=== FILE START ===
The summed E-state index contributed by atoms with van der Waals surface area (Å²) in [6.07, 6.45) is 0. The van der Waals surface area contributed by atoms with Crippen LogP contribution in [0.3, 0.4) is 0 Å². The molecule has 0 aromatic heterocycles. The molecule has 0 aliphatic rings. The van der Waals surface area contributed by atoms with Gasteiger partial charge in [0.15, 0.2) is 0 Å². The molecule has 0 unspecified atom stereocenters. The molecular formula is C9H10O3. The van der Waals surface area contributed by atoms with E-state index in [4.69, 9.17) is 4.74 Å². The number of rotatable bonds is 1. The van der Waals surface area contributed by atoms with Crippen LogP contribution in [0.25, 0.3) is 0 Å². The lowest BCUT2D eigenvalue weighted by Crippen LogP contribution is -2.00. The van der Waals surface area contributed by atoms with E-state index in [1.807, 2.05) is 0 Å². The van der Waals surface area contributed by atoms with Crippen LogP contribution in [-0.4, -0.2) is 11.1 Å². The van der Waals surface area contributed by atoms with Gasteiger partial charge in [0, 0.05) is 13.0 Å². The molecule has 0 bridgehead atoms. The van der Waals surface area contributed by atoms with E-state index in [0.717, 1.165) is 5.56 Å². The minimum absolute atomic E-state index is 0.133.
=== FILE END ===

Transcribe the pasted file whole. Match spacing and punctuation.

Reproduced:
The summed E-state index contributed by atoms with van der Waals surface area (Å²) in [6.07, 6.45) is 0. The van der Waals surface area contributed by atoms with Crippen LogP contribution in [0.3, 0.4) is 0 Å². The molecule has 0 aromatic heterocycles. The molecule has 0 aliphatic rings. The van der Waals surface area contributed by atoms with Gasteiger partial charge in [0.15, 0.2) is 0 Å². The molecule has 0 unspecified atom stereocenters. The molecular formula is C9H10O3. The van der Waals surface area contributed by atoms with E-state index in [4.69, 9.17) is 4.74 Å². The number of rotatable bonds is 1. The van der Waals surface area contributed by atoms with Crippen LogP contribution in [0.25, 0.3) is 0 Å². The lowest BCUT2D eigenvalue weighted by Crippen LogP contribution is -2.00. The van der Waals surface area contributed by atoms with E-state index in [1.807, 2.05) is 0 Å². The van der Waals surface area contributed by atoms with Crippen LogP contribution in [-0.4, -0.2) is 11.1 Å². The van der Waals surface area contributed by atoms with Gasteiger partial charge in [0, 0.05) is 13.0 Å². The molecule has 0 bridgehead atoms. The van der Waals surface area contributed by atoms with E-state index in [0.717, 1.165) is 5.56 Å². The minimum absolute atomic E-state index is 0.133.